Frances eases by county – Calera station hub of weather activity

Published 12:00 am Tuesday, September 7, 2004

Meteorologists at the office of the National Weather Service in Calera had a busy weekend, coordinating statewide forecasts and weather alerts in the wake of Hurricane Frances.

Forecasters predicted between one to three inches of rain would fall on Shelby County from Monday night to Wednesday. Most of the flooding and strong winds from the storm were expected to affect the eastern portion of the state.

On Monday, meteorologist Faith Borden watched a series of radar images on computer screens in the National Weather Service office in Calera.

The office, located at the Shelby County Airport, coordinates emergency and daily weather forecasts for the entire state.

As Frances entered the state Monday, winds had decreased to about 25 miles per hour. Alabama Power reported about 3,000 outages scattered across the state at that time.

This week, the office was a hub of instant weather feeds that went to everyone from Gov. Bob Riley to local Red Cross volunteers.

Staff at the National Weather Service began Monday morning with a conference call with the Hurricane Center in Miami, followed by conference calls with the Southeast River Forecast Center, the state Emergency Management Agency and the Red Cross.

Several meteorologists from the Calera drove to Montgomery and briefed Gov. Riley and officials in Washington, D.C., about the storm’s progress.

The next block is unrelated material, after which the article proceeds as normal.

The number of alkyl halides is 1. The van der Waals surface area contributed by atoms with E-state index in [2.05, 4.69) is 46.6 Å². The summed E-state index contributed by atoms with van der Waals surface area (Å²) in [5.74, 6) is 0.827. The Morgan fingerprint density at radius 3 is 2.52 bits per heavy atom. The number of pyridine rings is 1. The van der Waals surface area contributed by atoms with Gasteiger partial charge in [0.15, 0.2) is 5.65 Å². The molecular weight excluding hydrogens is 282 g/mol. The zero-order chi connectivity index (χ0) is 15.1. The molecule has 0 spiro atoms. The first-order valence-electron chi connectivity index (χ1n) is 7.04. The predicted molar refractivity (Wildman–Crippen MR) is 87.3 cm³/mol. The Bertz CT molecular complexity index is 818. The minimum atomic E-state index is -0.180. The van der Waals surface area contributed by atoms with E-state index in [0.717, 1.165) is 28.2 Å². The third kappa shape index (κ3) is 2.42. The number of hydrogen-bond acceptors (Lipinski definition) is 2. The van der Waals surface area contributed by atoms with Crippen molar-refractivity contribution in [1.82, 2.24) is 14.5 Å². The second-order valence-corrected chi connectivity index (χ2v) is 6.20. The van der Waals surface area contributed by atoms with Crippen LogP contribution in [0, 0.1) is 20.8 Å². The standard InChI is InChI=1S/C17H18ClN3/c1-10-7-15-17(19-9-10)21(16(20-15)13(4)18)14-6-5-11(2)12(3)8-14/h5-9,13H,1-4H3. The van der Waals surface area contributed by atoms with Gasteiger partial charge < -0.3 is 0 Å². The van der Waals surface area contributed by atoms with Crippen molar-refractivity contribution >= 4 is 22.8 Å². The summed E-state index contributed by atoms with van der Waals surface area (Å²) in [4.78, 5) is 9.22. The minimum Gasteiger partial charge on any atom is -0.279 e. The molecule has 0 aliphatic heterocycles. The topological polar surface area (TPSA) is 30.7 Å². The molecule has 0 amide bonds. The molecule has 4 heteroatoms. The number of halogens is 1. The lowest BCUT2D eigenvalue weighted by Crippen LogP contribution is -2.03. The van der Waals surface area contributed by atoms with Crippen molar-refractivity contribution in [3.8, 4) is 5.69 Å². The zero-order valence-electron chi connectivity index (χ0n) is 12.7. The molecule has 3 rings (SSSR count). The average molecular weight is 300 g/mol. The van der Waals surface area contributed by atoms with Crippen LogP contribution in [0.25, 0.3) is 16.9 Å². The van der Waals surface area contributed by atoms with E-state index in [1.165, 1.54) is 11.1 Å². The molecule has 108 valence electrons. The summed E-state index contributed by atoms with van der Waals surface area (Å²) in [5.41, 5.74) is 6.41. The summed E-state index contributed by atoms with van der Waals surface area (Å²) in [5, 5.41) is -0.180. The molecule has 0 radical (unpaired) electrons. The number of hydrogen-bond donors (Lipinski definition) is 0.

Hurricane Frances had subsided to a tropical storm with winds averaging about 25 miles per hour by the time it reached the southeastern portion of Alabama on Monday. The once-mighty category four hurricane still had a barely-discernable eye.

Counties in the eastern portion of the state were under flood warnings and wind advisories through Wednesday. The storm was expected to dump one to three inches of rain in Shelby County before moving northeast.

Forecasters predicted the storm would reach Chattanooga by Wednesday afternoon.

While six other meteorologists studied storm data and radar screens, Borden said that huricanes change the usual work day at the National Weather Service office. More staff members come into the office and members rotate shifts, she said.

Normally, staff work at the office 24 hours a day, 365 days a year. During a hurricane, however, more people work in the office in Calera.

By this weekend, Borden predicted drier weather for Shelby County as a cold front moved into the state. She said the storm will have moved into Tennessee and north Georgia